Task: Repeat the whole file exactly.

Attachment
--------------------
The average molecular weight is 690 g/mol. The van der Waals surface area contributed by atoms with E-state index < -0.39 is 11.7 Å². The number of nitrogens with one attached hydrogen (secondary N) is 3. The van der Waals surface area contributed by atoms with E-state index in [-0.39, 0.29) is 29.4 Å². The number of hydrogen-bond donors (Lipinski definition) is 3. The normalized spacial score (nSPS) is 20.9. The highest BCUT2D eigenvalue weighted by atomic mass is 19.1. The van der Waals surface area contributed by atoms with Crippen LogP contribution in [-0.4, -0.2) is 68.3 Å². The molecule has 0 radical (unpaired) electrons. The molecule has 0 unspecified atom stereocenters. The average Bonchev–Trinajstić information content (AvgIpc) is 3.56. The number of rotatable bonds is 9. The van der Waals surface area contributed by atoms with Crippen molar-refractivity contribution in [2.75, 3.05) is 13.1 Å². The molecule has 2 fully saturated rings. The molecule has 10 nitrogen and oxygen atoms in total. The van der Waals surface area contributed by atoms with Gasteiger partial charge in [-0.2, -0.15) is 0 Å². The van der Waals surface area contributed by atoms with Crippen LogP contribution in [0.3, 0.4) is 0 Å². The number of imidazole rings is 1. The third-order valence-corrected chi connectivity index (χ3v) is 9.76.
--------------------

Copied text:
The average molecular weight is 690 g/mol. The van der Waals surface area contributed by atoms with E-state index < -0.39 is 11.7 Å². The number of nitrogens with one attached hydrogen (secondary N) is 3. The van der Waals surface area contributed by atoms with E-state index in [-0.39, 0.29) is 29.4 Å². The number of hydrogen-bond donors (Lipinski definition) is 3. The normalized spacial score (nSPS) is 20.9. The highest BCUT2D eigenvalue weighted by atomic mass is 19.1. The van der Waals surface area contributed by atoms with Crippen LogP contribution in [-0.4, -0.2) is 68.3 Å². The molecule has 0 radical (unpaired) electrons. The molecule has 0 unspecified atom stereocenters. The average Bonchev–Trinajstić information content (AvgIpc) is 3.56. The number of rotatable bonds is 9. The van der Waals surface area contributed by atoms with Crippen molar-refractivity contribution in [2.75, 3.05) is 13.1 Å². The molecule has 2 fully saturated rings. The molecule has 10 nitrogen and oxygen atoms in total. The van der Waals surface area contributed by atoms with Gasteiger partial charge in [-0.2, -0.15) is 0 Å². The van der Waals surface area contributed by atoms with Crippen LogP contribution in [0.3, 0.4) is 0 Å². The number of imidazole rings is 1. The third-order valence-corrected chi connectivity index (χ3v) is 9.76.